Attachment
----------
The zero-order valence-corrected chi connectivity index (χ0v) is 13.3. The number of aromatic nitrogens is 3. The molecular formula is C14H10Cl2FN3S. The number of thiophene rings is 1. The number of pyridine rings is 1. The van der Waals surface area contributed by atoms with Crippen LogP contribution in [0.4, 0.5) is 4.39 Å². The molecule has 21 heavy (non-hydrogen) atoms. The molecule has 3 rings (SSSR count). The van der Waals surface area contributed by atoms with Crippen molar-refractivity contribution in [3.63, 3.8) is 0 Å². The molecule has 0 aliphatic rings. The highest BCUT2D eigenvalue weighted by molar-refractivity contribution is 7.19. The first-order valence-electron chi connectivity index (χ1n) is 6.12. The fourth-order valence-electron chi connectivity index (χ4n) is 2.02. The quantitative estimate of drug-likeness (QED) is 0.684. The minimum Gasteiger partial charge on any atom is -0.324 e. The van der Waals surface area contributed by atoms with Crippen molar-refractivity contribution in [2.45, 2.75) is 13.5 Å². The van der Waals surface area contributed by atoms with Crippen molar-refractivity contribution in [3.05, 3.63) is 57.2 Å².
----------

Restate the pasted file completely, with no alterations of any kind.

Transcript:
The zero-order valence-corrected chi connectivity index (χ0v) is 13.3. The number of aromatic nitrogens is 3. The molecular formula is C14H10Cl2FN3S. The number of thiophene rings is 1. The number of pyridine rings is 1. The van der Waals surface area contributed by atoms with Crippen LogP contribution in [0.4, 0.5) is 4.39 Å². The molecule has 21 heavy (non-hydrogen) atoms. The molecule has 3 rings (SSSR count). The van der Waals surface area contributed by atoms with Crippen molar-refractivity contribution in [3.63, 3.8) is 0 Å². The molecule has 0 aliphatic rings. The highest BCUT2D eigenvalue weighted by molar-refractivity contribution is 7.19. The first-order valence-electron chi connectivity index (χ1n) is 6.12. The fourth-order valence-electron chi connectivity index (χ4n) is 2.02. The quantitative estimate of drug-likeness (QED) is 0.684. The minimum Gasteiger partial charge on any atom is -0.324 e. The van der Waals surface area contributed by atoms with Crippen molar-refractivity contribution in [2.45, 2.75) is 13.5 Å². The van der Waals surface area contributed by atoms with Crippen molar-refractivity contribution in [3.05, 3.63) is 57.2 Å².